Rohan: A more mobile, less armored force of Men. Some of the most flexible cavalry in the game, Riders of Rohan. The best forces combine Riders with foot soldiers to bulk out their numbers. They have a lot fewer options than other armies, but have a number of good heroes, including one of the most useful combinations in the game (the Royal Standard of Rohan combined with very cheap heroes). They do lack any hero with the striking power of an Aragorn or Gil-Galad, but they get the job done.

Hobbits: A horde army. Individually these are the worst fighters in the game. They are slow, are easily killed, and have low strength. They do have very good archery and every model can throw stones. The effectiveness of this army has been seriously compromised due to model caps (50 Goblins vs 50 Hobbits is a sure win for Moria). I do not recommend this army for beginners.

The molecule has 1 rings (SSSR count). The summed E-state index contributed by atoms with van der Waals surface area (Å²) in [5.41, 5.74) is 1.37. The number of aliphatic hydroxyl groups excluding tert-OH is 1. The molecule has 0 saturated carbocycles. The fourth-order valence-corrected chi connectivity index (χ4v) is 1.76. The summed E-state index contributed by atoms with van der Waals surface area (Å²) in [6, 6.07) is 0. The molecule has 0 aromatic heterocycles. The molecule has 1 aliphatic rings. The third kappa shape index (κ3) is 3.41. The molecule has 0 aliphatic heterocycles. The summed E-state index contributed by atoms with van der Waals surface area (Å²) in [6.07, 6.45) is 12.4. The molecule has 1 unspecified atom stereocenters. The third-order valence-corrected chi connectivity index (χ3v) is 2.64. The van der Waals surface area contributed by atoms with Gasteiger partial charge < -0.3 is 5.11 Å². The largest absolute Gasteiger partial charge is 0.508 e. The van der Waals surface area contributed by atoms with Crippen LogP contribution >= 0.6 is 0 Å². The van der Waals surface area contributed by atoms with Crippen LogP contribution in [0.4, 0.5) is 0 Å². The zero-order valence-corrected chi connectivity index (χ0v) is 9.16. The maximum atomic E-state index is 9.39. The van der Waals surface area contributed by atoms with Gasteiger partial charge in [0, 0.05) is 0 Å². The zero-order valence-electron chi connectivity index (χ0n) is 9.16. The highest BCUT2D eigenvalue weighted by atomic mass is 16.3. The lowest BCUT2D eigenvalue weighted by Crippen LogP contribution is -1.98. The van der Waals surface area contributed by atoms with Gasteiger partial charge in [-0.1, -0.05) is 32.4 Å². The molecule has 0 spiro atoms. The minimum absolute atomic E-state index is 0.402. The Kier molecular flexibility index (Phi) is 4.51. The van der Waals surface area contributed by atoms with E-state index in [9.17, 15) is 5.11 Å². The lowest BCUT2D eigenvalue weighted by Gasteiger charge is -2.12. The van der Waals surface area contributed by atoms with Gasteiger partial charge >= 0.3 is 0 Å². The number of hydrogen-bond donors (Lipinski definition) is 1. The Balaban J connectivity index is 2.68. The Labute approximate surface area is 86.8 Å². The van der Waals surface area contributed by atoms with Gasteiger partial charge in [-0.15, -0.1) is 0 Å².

EVIL:
Moria Goblins: Another horde army. They're not too tough and are cowards, which means when they are reduced below half they will dissolve without a hero or shaman holding them together. Trolls are tough and deadly but can fall easily to numbers and a hero. Heroes are essentially Might storage with a little better leadership. Shamans are very important for holding the army together. Should NEVER be outnumbered.